Keith Koper
Associate Professor of Geophysics, Geology and Geophysics, University of Utah, Salt Lake City, Utah, USA;
Takeshi Tsuji
Assistant Professor, Department of Civil and Earth Resources Engineering, Kyoto University, Kyoto, Japan and Japan Agency for Marine-Earth Science and Technology (JAMSTEC), Yokosuka, Japan;
Dapeng Zhao
Professor, Department of Geophysics, Tohoku University, Sendai, Japan.
Session: U33C, U41D, U42A


New views of the explosive past of Kilauea
Tuesday, 6 December

New results from an assessment of Kilauea’s past 2,500 years shed light on periods of explosive episodes in the Hawaiian volcano’s history, when lava flows were dominant. In November 1790, for example, an eruption killed more than 400 people – the most lethal known eruption in the United States. Recently discovered evidence has located the deadly surge of lava, solidifying a hypothesis 40 years in the making. These clues from the past are important in assessing the potential for future catastrophic events at this well-known and frequently visited volcano.

Don Swanson
Research Geologist, U.S. Geological Hawaiian Volcano Observatory, Hawaii National Park, Hawaii, USA.

Sessions: V33E, V41A


Getting Ready for Solar Max: Separating Space Weather Fact from Fiction
Tuesday, 6 December

The number of solar flares and coronal mass ejections are becoming more frequent as the sun moves toward solar maximum over the next ~20 months – and there is a corresponding increase in public interest and media coverage of the effects of the radiation and particles that impact Earth, collectively known as space weather. Space weather, however, is a relatively new research area and the complexity of the dynamic sun-Earth system makes it a difficult subject to understand. It’s easy to overhype fears about incoming solar radiation, but also easy to oversimplify the vast number of ways solar activity can affect Earth, humans, and technology.  This workshop will provide participants with information in three crucial areas: the current understanding of the sun-Earth system; the details of the valid threats space weather can bring — including particle radiation exposure for airplane travelers, GPS failure, disruption of satellite electronics, and power grid overload; and insights into the newest space weather observing and early-warning techniques.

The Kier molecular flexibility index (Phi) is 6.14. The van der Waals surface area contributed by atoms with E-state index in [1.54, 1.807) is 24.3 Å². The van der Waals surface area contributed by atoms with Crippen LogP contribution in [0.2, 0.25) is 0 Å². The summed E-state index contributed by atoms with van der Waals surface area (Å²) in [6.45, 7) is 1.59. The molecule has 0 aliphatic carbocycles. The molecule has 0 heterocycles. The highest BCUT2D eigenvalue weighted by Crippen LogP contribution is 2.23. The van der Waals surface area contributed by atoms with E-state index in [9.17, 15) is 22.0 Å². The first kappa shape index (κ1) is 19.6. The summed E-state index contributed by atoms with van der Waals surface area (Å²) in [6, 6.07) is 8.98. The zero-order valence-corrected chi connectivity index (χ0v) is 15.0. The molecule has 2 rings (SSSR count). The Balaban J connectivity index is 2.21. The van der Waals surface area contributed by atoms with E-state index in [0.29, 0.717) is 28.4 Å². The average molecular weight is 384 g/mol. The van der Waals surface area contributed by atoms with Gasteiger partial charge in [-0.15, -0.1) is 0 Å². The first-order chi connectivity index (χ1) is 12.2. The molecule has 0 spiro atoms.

Daniel Baker
Director, Laboratory for Atmospheric and Space Physics, University of Colorado at Boulder, Colorado, USA;
Louis Lanzerotti
Distinguished Research Professor, New Jersey Institute of Technology, Newark, New Jersey, USA;
Antti Pulkkinen
Associate Professor, Catholic University, Washington, D.C., USA; and Research Associate, Community Coordinated Modeling Center, NASA Goddard Space Flight Center, Greenbelt, Maryland, USA;
Michael Hesse
Chief, Space Weather Laboratory, Goddard Space Flight Center, Greenbelt, Maryland, USA;
Rodney Viereck
Director, Space Weather Prediction Testbed, NOAA Space Weather Prediction Center, Boulder, Colorado, USA.

Sessions: SM21C, SM24B, SA43B, IN13C


Paleoclimate record points toward potential rapid climate changes
Tuesday, 6 December

Even if we are able to limit global warming to two degrees Celsius above pre-industrial times, Earth could likely see drastic and rapid climate change this century, new research by NASA’s Jim Hansen suggests. Paleoclimate data paints a different picture than models about the sensitivity of the climate system. Detailed analysis of the Earth’s paleoclimate history of recent interglacial periods reveals we are less than a degree Celsius away from equaling a time when sea level was several meters higher than it is today.

James Hansen
Director, NASA’s Goddard Institute for Space Studies, New York, New York, USA;
Ken Caldeira
Senior Scientist, Department of Global Ecology Carnegie Institute of Washington, Stanford University, Stanford, California, USA;
Eelco Rohling
Professor of Ocean and Climate Change, Southampton University, Southampton, United Kingdom.

Session: PP32A


The Great Mississippi Flood of 2011
Tuesday, 6 December

The April and May floods along the Mississippi River caused significant damage upstream, and prompted the U.S. Army Corps of Engineers to open the Morganza Spillway in Louisiana for the first time in almost 40 years, flooding parts of that state’s Atchafalaya Basin. For scientists, the huge flood – one of the biggest in the last century – provided an opportunity to track the movements of sediments and nutrients carried down the river system. Researchers found that while desperately needed sediments reached one basin, they had less of an impact on another. The results are important to understanding whether multi-million-dollar restoration efforts designed to move sediments could be successful.

Nicole Khan
PhD candidate, University of Pennsylvania, Philadelphia, Pennsylvania, USA;
Alex Kolker
Assistant Professor, Louisiana Universities Marine Consortium, Chauvin, Louisiana, USA;
Durelle Scott
Assistant Professor, Biological Systems Engineering, Virginia Polytechnic Institute and State University, Blacksburg, Virginia, USA.

Session: B24D


Ecological impacts of the Deepwater Horizon oil spill
Tuesday, 6 December

An ongoing study investigating possible long-term effects of the 2010 Deepwater Horizon oil spill that fouled the Gulf of Mexico has found heavy metal contamination among economically and ecologically important oysters. Researchers are also testing for other contaminants in the shellfish, and plan to model the spread of the contaminants to other species. At the time of the spill and then again a year later, other researchers have tracked the impacts of the oil on plant life in Barataria Bay in Louisiana by examining both oil-contaminated areas and unsullied parts of the area’s coastal marshes. Meanwhile, in Alabama, scientists have scrutinized oil impacts on a microscopic level, using tiny devices that detect gene activity to reveal that the oil invasion bolstered some populations of bacteria over others and activated genes associated with metal resistance, stress, and other biological activity.